Mr. Putin, for his part, spoke of the United States shifting the rules of the international order even as it attempted to police those rules.
“The current situation in the world is such that everybody is playing soccer with the rules of judo,” Mr. Putin said. “So what we have is neither soccer nor judo. It’s chaos.”
The complaints by the French and Japanese leaders play into Russia’s long-term effort to drive wedges between the United States and its traditional allies.
To be sure, Mr. Macron also spoke of France’s long, warm historical alliance with the United States and said disagreements were part of that lengthy friendship. And Mr. Abe, in a speech, drew attention to the lack of a formal peace treaty to end World War II between Russia and Japan, because of a territorial dispute over islands.
The vice president of the People’s Republic of China, Wang Qishan, appeared to be the most diplomatic of all, saying China could learn from America. “America is the only global superpower, in soft power and in hard power,” Mr. Wang said.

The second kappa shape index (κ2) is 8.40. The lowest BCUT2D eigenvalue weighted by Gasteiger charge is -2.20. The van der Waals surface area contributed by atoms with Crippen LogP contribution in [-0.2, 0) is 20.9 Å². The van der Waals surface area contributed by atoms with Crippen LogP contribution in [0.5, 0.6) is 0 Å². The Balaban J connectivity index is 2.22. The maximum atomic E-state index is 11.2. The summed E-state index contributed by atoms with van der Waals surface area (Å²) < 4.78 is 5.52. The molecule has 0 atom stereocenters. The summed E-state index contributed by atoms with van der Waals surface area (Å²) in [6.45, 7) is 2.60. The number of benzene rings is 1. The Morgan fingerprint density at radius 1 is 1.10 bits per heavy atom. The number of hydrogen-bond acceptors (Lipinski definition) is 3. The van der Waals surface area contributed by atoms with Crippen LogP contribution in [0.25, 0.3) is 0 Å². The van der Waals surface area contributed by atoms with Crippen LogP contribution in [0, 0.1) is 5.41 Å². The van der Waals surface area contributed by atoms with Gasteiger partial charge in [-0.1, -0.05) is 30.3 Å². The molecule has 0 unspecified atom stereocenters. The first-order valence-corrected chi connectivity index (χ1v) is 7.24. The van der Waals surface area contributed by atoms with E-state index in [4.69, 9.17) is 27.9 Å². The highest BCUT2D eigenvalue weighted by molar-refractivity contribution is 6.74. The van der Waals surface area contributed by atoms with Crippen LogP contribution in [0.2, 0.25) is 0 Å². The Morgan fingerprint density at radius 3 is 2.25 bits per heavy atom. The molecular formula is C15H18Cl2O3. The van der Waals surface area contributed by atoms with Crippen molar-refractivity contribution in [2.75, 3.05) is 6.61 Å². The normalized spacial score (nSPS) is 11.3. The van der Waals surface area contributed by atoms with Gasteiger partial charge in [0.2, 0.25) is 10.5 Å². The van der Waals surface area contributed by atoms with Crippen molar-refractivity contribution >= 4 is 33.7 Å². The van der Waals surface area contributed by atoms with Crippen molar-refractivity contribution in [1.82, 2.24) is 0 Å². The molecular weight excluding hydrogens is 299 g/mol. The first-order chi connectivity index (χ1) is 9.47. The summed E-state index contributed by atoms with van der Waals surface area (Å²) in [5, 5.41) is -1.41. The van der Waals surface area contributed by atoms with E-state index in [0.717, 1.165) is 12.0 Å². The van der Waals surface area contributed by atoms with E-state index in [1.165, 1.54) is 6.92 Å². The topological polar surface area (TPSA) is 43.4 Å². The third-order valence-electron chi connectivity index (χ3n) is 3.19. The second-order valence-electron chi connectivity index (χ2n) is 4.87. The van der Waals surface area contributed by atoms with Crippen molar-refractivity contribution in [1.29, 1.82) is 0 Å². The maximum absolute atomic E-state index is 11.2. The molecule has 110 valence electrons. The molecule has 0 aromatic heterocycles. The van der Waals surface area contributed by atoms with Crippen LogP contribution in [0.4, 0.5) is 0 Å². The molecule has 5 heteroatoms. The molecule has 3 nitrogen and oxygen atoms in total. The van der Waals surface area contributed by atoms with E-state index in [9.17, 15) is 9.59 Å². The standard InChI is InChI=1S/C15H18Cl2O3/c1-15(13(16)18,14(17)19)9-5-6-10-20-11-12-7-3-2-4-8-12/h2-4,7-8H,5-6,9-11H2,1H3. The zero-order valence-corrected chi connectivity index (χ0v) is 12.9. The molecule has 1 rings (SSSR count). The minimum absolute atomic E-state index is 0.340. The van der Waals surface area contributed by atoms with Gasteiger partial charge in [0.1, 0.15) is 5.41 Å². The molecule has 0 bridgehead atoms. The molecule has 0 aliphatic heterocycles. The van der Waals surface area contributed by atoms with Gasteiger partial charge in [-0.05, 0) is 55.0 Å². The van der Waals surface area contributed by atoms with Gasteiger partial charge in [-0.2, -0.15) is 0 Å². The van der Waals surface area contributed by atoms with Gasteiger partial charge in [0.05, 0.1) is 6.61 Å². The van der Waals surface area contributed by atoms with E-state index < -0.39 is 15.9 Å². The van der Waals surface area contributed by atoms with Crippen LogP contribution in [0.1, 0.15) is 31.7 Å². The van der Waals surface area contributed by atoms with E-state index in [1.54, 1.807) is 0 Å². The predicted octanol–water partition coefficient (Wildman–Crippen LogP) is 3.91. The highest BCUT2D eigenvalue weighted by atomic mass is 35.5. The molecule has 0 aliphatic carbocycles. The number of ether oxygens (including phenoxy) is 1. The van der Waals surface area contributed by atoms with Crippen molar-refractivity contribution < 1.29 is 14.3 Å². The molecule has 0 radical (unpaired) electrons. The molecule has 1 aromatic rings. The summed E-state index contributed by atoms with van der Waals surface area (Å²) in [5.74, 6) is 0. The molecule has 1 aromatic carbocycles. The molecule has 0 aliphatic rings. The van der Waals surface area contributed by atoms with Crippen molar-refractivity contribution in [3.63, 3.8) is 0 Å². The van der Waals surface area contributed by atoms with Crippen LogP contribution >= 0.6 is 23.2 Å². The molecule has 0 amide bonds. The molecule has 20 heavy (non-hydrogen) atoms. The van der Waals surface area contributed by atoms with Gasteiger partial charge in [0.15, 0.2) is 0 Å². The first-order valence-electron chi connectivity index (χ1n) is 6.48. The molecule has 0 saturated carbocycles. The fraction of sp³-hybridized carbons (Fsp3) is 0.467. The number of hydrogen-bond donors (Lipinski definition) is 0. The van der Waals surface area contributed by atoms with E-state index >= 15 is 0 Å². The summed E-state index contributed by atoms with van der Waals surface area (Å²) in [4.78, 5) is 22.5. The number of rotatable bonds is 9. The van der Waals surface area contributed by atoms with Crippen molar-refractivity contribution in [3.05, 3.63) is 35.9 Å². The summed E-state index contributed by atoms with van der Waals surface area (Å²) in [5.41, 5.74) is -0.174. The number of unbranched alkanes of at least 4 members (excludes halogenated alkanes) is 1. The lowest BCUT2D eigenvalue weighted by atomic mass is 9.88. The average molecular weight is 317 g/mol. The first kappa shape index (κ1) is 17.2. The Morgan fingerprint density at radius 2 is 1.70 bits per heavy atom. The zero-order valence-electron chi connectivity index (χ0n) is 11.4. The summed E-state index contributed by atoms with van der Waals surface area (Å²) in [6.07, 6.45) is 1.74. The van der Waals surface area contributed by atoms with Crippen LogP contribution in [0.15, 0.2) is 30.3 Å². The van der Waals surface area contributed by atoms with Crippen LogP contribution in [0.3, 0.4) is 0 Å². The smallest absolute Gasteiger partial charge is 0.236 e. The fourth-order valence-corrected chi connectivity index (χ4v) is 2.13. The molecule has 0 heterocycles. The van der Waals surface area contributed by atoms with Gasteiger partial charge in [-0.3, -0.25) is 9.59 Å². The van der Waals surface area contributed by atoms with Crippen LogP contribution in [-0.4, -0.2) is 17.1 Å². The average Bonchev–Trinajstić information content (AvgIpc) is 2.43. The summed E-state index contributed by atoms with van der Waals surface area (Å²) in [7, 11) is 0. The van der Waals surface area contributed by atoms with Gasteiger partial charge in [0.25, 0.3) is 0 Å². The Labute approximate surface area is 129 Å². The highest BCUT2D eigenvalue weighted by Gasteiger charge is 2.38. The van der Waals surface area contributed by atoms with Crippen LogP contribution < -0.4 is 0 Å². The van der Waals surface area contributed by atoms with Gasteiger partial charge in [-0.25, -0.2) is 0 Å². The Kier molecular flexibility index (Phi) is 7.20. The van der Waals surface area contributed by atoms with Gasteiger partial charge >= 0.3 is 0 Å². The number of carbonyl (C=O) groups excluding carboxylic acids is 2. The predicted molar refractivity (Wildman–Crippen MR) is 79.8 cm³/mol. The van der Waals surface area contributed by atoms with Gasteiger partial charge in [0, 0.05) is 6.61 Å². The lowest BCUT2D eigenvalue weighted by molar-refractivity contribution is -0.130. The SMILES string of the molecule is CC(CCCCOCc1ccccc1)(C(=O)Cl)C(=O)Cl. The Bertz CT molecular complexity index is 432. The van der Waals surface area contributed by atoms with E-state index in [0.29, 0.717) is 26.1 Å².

The United States and European allies have sought to isolate Russia economically, and have expelled Russian diplomats, over its military intervention in Ukraine, meddling in foreign elections and the poisoning of a former Russian spy in Britain.
The sign of some fracturing of the Western alliance against Russia came as the Russian economy has been pulling out of a recession that had been brought on by swooning global prices for oil, a key export commodity, and Western sanctions.